Gardening on the wild, windy west side of Dartmoor. 

  • GemmaJFGemmaJF Posts: 2,286

    Yes you can use sodium bentonite to line a natural clay pond. I built one last year.



    It is a huge undertaking though requiring a massive amount of manual labour, but is doable. 

    We found plenty of advice on the internet to follow however the first attempt leaked and was a failure. 

    The second attempt used a method called the 'blanket method'  and has been successful (so far). this involves compacting a layer of the existing clay, putting in a fairly thick layer of the sodium bentonite and then applying another layer of existing clay over it to form a 'sandwich' of bentonite in the compacted clay.

    There is a thread here on the build we did:

    Do flick through it all because the first attempt failed and you'll want to see the pictures of the second go we had at it.

    It is not entirely liner free either. There is 'semi-liner' around the top edge as we found earthworms burrowed through the first attempt making it leak.

    It can be done, but a liner will be easier, quicker and cheaper, though in the long-run will need replacing in a shorter time.

    Going the natural clay route you will have to dig out far more of the clay too, as it will need to be dug out, stones removed and be prepared for returning to the pond for 'puddling' and compacting.

    I would only go the natural clay route if like me it is something you really want to try out and see what is involved, the liner method is so much easier. image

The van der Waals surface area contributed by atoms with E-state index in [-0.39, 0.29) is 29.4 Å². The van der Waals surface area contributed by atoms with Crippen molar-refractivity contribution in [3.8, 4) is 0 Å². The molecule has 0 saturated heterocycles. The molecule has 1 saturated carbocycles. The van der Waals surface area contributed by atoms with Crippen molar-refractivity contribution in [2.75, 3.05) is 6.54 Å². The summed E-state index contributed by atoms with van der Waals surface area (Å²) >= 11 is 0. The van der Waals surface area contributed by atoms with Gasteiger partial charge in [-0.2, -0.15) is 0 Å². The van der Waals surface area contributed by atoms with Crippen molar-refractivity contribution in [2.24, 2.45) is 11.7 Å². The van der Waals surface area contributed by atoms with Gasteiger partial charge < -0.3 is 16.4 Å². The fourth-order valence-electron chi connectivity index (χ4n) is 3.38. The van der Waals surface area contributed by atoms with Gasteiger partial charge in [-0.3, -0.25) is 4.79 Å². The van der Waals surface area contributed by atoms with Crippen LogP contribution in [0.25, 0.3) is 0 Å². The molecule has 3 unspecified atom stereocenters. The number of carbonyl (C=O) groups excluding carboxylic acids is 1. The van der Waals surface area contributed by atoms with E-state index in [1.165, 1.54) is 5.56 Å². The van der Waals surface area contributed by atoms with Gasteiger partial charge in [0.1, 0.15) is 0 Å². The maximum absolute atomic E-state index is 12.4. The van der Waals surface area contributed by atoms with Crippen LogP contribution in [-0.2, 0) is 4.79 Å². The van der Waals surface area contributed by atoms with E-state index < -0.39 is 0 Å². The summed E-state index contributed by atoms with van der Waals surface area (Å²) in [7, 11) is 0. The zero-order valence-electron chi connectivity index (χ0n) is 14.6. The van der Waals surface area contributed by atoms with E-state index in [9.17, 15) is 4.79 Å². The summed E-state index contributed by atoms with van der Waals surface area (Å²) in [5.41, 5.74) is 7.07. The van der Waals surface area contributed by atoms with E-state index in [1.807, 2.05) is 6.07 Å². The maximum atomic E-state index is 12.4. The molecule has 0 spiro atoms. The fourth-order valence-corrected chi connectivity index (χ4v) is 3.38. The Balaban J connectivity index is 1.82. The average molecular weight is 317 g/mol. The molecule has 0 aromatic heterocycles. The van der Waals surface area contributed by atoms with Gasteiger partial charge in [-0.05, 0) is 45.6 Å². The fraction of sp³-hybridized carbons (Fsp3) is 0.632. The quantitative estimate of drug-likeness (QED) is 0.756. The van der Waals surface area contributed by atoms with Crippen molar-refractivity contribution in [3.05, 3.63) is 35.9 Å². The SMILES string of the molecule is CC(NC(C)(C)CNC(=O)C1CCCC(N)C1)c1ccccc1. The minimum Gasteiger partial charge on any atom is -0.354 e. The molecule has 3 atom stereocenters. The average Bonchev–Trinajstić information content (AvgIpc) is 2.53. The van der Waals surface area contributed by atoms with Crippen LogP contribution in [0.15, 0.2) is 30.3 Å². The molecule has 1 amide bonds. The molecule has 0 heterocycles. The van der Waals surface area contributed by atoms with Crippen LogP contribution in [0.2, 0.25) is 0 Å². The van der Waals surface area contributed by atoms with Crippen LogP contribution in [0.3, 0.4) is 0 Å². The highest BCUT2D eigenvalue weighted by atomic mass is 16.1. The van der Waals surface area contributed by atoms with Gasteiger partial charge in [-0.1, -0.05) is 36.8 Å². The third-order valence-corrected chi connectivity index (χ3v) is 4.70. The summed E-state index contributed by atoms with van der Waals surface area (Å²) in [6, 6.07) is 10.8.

• Thank you all for your replies and the welcome!  The photos are really helpful, too, thank you.  Your pond looks very nice, Dovefromabove, now it's getting established.  Lyn, what function has the edging you put round the sides of the pond?  Does it go directly on top of the liner?


  • PS: GemmaJF, thank you so much for sharing your experience, that settles it for me as I work on a shoestring and also don't want to dig out the clay, "sift" through it and then put it back in.  Will now definitely go for the liner option. image

  • GemmaJFGemmaJF Posts: 2,286

    Your welcome Trial-and-Error. Go for the more expensive butyl liner though, it will pay-off in the long run as the PVC ones really don't last. If you have or can get hold of some old carpets to line the pond before putting in a plastic liner, it will help too to cover any stones and stop it ripping or puncturing. image

  • wrighttwrightt Posts: 226

    Had professional to do mone and they used a very heavy compactor however there is a weeping willow near by and this soon romped through the clay to get to the water and caused it to leak so I had to call professionals back in and they had to dig a 3 foot ditch ll around it and put in some special clay granules that went like concrete as soon as they were watered. So it is possible but costly. I addition I get more wildlife in ny straight sided concrete lined pond that I do in my clay one.